The first step is to establish a good bedtime routine. Many people with autism and ADHD can find routines helpful. We have established a routine that happens every night that gives the boys notice of their bedtime, helps them calm their senses and creates an environment to help them be ready for sleep. This includes going upstairs, having a bath, then low lighting, a story, hugs and night lights.
If you have established a good routine and there is still some difficulty, the first things to try are easy adaptions to it. Bringing bedtime forward or back, taking away a story if it excites instead of relaxes the children or remove a night light if you think it's stimulating their minds.
Here are some suggestions to help calm and create a sleep environment:
- No blue light in the evenings can help with their bodies natural production of melatonin to bring on the onset of sleep. For us this was hard work given the boys obsessions with TV, iPads and games. So we put these away as part of our routine about an hour before bed
- Adding calming smells to the bath or bedroom. Some people with autism have a heightened sense and enjoyment of smells. A relaxing scent such as lavender can help but should be used carefully. We've used B Organic Skincare baby and kids shampoo and body wash with lavender. It's delicately scented and very gentle, leaving the children's hair and skin soft and ready for bed.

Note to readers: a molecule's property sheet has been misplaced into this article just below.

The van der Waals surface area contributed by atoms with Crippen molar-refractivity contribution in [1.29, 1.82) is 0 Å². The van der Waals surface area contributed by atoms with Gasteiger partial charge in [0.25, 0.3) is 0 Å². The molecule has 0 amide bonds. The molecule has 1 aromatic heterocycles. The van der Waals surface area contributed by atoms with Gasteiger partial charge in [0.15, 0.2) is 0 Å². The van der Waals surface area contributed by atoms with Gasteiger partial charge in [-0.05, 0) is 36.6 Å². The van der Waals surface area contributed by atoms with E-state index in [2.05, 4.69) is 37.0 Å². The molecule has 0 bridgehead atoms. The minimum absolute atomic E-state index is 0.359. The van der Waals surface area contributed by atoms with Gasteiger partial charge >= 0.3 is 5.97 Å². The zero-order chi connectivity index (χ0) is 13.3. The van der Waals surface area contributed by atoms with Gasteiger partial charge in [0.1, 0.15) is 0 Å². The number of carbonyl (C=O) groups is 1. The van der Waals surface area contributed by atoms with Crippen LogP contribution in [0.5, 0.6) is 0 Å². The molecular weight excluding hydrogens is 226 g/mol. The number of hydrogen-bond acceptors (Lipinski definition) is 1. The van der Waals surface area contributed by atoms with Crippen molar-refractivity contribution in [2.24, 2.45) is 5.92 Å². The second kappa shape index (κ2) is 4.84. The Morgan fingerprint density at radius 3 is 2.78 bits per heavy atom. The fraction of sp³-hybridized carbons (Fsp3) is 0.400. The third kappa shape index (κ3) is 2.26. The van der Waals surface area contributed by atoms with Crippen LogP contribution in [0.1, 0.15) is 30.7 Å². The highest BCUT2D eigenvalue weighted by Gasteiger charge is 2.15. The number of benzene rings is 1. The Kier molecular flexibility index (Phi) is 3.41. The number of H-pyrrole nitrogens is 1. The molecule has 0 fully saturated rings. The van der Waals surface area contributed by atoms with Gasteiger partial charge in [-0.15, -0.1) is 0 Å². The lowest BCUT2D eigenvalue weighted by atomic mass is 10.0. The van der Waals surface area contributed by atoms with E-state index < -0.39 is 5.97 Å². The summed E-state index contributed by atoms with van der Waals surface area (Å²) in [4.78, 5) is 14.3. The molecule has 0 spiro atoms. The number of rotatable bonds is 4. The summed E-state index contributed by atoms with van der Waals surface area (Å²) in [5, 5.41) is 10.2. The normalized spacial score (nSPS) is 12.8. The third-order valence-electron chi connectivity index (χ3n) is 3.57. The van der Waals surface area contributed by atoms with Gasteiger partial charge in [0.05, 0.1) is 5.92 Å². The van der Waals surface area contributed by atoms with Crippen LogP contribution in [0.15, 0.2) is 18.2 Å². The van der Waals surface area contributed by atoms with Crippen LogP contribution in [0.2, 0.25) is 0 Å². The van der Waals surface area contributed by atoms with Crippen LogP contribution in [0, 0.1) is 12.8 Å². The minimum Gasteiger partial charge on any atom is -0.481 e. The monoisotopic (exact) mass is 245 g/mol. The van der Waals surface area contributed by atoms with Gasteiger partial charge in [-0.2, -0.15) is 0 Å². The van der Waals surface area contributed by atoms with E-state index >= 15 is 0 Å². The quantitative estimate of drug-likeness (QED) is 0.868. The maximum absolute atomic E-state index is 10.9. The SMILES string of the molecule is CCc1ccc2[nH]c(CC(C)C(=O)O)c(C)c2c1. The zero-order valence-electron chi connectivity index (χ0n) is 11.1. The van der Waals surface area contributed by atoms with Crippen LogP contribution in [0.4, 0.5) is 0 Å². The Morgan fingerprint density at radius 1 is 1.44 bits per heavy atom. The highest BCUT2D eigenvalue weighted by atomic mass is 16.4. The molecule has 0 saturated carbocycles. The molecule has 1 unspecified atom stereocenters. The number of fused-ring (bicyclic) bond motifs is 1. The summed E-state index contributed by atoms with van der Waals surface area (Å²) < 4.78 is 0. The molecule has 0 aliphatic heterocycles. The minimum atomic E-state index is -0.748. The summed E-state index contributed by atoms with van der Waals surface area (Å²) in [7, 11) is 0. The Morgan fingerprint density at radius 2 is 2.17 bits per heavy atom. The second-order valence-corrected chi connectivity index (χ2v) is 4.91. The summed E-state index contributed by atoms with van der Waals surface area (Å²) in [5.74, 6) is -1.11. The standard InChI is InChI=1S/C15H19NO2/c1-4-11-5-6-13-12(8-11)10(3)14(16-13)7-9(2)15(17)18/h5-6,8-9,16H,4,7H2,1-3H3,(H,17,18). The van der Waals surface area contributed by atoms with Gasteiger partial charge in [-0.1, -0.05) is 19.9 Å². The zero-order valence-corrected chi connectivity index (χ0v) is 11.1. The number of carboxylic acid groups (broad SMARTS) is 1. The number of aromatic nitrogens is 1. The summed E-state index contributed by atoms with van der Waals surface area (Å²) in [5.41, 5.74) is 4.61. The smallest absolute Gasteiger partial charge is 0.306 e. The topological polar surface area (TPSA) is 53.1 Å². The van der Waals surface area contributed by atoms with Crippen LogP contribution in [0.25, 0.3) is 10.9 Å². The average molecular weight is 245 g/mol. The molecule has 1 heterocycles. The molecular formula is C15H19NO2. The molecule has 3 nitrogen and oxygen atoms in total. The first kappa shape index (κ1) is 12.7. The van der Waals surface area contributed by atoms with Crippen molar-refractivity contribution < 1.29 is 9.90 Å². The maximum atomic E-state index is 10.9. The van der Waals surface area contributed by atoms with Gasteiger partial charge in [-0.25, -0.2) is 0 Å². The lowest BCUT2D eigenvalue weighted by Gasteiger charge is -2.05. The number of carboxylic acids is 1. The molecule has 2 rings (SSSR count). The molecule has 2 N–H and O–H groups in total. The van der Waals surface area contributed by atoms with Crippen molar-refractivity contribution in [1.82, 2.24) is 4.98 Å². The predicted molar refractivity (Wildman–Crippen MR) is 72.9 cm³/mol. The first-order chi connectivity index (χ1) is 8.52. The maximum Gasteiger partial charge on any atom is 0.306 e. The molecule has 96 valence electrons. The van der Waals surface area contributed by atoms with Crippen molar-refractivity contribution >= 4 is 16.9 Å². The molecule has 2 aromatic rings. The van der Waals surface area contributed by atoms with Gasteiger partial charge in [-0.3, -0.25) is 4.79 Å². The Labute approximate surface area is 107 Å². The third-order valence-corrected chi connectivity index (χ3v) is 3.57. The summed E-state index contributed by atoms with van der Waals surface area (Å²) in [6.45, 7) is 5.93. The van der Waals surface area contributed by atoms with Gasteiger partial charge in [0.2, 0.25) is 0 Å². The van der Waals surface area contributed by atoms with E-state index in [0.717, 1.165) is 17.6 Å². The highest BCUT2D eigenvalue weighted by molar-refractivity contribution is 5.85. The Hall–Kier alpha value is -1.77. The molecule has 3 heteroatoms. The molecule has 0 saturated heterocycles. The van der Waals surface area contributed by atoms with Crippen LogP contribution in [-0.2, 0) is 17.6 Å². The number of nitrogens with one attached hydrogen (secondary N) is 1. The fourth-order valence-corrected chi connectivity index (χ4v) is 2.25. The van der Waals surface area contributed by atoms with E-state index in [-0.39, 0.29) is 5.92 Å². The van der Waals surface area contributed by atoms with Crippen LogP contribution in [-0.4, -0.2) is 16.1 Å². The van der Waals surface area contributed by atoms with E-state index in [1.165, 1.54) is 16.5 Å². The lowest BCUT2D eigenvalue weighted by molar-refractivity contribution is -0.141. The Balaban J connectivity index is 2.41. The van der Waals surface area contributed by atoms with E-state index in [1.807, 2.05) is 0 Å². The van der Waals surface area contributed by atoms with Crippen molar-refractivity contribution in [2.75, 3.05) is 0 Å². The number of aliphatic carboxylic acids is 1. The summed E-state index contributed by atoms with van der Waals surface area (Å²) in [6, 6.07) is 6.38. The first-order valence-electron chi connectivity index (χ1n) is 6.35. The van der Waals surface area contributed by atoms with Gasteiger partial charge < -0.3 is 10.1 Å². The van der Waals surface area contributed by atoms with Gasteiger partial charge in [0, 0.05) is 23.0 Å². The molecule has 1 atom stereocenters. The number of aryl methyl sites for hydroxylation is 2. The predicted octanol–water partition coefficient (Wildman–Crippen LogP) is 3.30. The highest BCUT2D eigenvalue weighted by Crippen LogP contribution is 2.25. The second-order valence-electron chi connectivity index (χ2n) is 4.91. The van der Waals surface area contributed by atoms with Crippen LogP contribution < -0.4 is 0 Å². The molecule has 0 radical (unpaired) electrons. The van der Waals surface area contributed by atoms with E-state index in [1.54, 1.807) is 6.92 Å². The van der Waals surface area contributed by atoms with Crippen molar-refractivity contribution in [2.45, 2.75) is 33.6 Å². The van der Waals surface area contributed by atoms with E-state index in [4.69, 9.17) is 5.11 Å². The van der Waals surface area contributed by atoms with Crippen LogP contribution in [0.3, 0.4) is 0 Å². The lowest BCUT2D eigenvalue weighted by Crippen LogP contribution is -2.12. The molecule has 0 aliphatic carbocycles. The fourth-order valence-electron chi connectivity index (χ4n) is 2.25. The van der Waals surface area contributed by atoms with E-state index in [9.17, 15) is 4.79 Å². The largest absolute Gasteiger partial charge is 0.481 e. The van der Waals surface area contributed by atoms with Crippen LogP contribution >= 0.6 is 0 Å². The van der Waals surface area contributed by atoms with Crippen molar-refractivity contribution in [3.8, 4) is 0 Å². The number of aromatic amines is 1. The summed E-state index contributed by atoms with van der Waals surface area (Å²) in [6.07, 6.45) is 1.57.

- A weighted blanket or heavy blankets can provide a feeling of calm pressure for sensory seekers. Others are sensory sensitive and need clothes that are seam free or without tags and covers are light and loose. Treat any dry skin before going to bed to avoid scratching in the night. We've used the B Organic Skincare soothing balm which also has lavender and chamomile to calm the skin and senses.
- No lights and black-out curtains to create a dark room. Some people with autism can be very sensitive to light and even a small night light or the sunlight through curtains can be enough to disrupt their sleep. Others need light to help them feel safe and calm. Some autistic people can find true darkness extremely frightening so we use a night light. We use a mains powered one so it can stay on all night - we don’t want to change the environment that the child went to sleep in
- Removing distractions works for others. Our younger son needs bare walls and simple furnishings so he it's not distracted.
If you have any tips, we'd love to hear them.
A version of this post was shared with Scope.
B Organic Skincare sent us some products to try from their children's range. We loved them! They left our kids hair beautifully soft and bodies, clean and clear and we are delighted to include them in our posts. As always any products in our posts are reviewed honestly and independently and we only include them when we think they are great.